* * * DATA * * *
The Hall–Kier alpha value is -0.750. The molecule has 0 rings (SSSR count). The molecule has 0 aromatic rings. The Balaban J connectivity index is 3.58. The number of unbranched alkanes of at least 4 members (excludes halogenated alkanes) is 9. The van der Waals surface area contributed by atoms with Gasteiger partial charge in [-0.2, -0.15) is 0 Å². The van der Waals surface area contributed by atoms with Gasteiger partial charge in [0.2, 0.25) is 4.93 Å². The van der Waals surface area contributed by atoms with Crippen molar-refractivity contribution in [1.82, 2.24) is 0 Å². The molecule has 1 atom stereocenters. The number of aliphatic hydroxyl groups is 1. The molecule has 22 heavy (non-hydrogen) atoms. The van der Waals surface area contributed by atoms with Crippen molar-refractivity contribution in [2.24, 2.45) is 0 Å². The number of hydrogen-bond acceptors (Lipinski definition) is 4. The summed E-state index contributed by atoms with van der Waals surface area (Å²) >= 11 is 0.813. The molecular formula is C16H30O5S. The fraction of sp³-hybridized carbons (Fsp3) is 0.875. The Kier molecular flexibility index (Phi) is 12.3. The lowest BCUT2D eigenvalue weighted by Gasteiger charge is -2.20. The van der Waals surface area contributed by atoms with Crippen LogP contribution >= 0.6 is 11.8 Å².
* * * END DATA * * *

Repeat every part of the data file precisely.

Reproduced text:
The Hall–Kier alpha value is -0.750. The molecule has 0 rings (SSSR count). The molecule has 0 aromatic rings. The Balaban J connectivity index is 3.58. The number of unbranched alkanes of at least 4 members (excludes halogenated alkanes) is 9. The van der Waals surface area contributed by atoms with Gasteiger partial charge in [-0.2, -0.15) is 0 Å². The van der Waals surface area contributed by atoms with Gasteiger partial charge in [0.2, 0.25) is 4.93 Å². The van der Waals surface area contributed by atoms with Crippen molar-refractivity contribution in [1.82, 2.24) is 0 Å². The molecule has 1 atom stereocenters. The number of aliphatic hydroxyl groups is 1. The molecule has 22 heavy (non-hydrogen) atoms. The van der Waals surface area contributed by atoms with Crippen molar-refractivity contribution in [2.24, 2.45) is 0 Å². The number of hydrogen-bond acceptors (Lipinski definition) is 4. The summed E-state index contributed by atoms with van der Waals surface area (Å²) >= 11 is 0.813. The molecular formula is C16H30O5S. The fraction of sp³-hybridized carbons (Fsp3) is 0.875. The Kier molecular flexibility index (Phi) is 12.3. The lowest BCUT2D eigenvalue weighted by Gasteiger charge is -2.20. The van der Waals surface area contributed by atoms with Crippen LogP contribution >= 0.6 is 11.8 Å².